Why Bloomberg Bet Its Data on Kubernetes
Bloomberg owes its success in maintaining its status as a financial information and data giant, over the past few decades, thanks largely to technology. After its creation in 1981 when Bloomberg shortly thereafter became synonymous with the large computer terminals on the desks of Wall Street and financial trading floors around the U.S., the company now describes itself as an information and technology company. With 19,000 employees worldwide, it offers software, financial, media and data services — with data heavily embedded in its DNA. Recently added to its immense data-management structure is a Kubernetes layer, which Bloomberg adopted about three years ago.
For a podcast recorded at KubeCon + CloudNativeCon North America 2018, Steve Bower, data and analytics infrastructure lead at Bloomberg, discussed why and how Bloomberg transitioned its data and infrastructure operations to Kubernetes and a largely cloud native platform and what he learned from making the move.
Among the services supported by Bower’s data and infrastructure group are databases, search engines, and Hadoop infrastructure, culminating in thousands of instances of databases and a large range of analytic platforms that rely on the different data services, Bower said.
The magnitude of the range and quantity of data Bloomberg manages is obviously vast. Data, and data management, are what power, for example, Bloomberg’s recruiting site and bond screening on Bloomberg terminals, its Hadoop infrastructure, financial data and straight news for its media feeds, Bower said.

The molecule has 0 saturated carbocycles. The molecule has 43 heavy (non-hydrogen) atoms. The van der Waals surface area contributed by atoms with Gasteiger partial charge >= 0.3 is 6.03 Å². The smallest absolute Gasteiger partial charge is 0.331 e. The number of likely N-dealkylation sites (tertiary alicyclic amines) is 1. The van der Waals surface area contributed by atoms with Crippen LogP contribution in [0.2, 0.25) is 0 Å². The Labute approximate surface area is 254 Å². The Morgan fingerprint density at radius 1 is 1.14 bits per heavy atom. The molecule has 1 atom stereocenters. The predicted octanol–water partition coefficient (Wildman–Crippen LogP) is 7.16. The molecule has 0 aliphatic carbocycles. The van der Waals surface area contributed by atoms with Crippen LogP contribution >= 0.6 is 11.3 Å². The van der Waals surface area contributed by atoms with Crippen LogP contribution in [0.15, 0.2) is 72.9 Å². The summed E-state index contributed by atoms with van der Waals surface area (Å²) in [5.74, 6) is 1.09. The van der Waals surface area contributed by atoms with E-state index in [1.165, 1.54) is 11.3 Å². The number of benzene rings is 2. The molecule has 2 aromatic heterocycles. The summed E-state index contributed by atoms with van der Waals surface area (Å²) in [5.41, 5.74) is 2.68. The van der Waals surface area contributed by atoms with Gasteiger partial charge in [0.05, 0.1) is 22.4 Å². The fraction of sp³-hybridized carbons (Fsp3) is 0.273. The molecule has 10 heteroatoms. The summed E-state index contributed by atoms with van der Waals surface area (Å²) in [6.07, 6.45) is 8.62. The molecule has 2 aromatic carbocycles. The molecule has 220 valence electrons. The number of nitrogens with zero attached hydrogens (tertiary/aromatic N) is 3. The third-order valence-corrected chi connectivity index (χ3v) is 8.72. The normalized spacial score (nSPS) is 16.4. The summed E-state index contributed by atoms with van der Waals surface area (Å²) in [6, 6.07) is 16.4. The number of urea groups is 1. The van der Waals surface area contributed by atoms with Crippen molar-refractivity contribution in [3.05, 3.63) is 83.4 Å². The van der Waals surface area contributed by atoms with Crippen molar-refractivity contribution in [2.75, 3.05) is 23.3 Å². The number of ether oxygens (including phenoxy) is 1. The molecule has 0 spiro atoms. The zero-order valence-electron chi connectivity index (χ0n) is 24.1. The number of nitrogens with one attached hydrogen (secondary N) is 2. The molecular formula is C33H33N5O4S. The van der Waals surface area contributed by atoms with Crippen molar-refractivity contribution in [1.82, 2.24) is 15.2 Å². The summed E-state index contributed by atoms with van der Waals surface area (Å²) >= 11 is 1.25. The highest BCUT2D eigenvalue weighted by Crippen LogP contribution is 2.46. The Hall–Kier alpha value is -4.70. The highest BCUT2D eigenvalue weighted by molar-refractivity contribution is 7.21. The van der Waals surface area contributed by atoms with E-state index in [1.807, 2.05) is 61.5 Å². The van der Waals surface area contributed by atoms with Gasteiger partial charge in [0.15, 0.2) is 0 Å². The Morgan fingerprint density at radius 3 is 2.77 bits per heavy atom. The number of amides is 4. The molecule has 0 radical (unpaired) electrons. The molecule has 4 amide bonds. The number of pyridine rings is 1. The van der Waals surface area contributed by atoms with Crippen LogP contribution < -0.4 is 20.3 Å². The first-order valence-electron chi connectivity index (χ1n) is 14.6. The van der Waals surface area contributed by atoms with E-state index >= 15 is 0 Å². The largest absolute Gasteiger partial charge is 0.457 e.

About three years ago, Bloomberg had built what Bower described as “kind of our own hack version of what is Kubernetes in order to manage and run [our data services].” The problem: getting the infrastructure to scale in order to keep up with the data services’ growing demands.
“About three years ago, we had built a system for ourselves and recognized that it wasn’t going to scale to where we want it to be, so we started looking at things out in the ecosystem. We looked at different stuff and kind of came to Kubernetes really because it actually has this very similar model to what we built, which is a very declarative model where you declare something should exist, and then something goes and makes it happen,” Bower said. “And that’s what we had built and it kind of fit our pattern.”
For microservices, Bower said: “it’s not necessarily the act of breaking it down, it’s about changing the actual model by which people build and deploy and manage their software. “So just breaking things down for the sake of breaking things out. I feel like you hear that a lot like, ‘Oh, I want to break everything to microservices’ and I’m like, “okay, do you have a good reason for that?’” Bower said. “And for me, actually, the reason is testability. Like we have some services that we use, for example, for managing how we change configurations in Solr and move data from deployed schemas and configurations into our Solr clusters. We have a service that we built that does nothing but that, and we haven’t re-deployed it for like three years.”
Bower’s group, for example, saw the real value in centralizing its data management infrastructure into a consistent platform. “As I see it, the business value for us, is that [team members] can now focus on the actual tools that they’re working on. We are a large contributor, for example, of the Solr ecosystem with a bunch of committers at Bloomberg,” Bower said. “I would rather them spend all of their time doing that than figuring out how to collect metrics and orchestrate their software across a bunch of servers. That’s where the business value is for us.”
An outlier of sorts, Bloomberg’s data infrastructure group does not necessarily have to have a stated business objective per se when it develops new infrastructures and technologies. “Bloomberg is an interesting company in that way,” Bower said. “ Like, a lot of this actually, is from the bottom up. It [is] us, as engineers looking at how we build and manage.”
Alex Williams, founder and editor-in-chief, of The New Stack, hosted the podcast, along with Joab Jackson, TNS managing editor.
KubeCon + CloudNativeCon is a sponsor of The New Stack.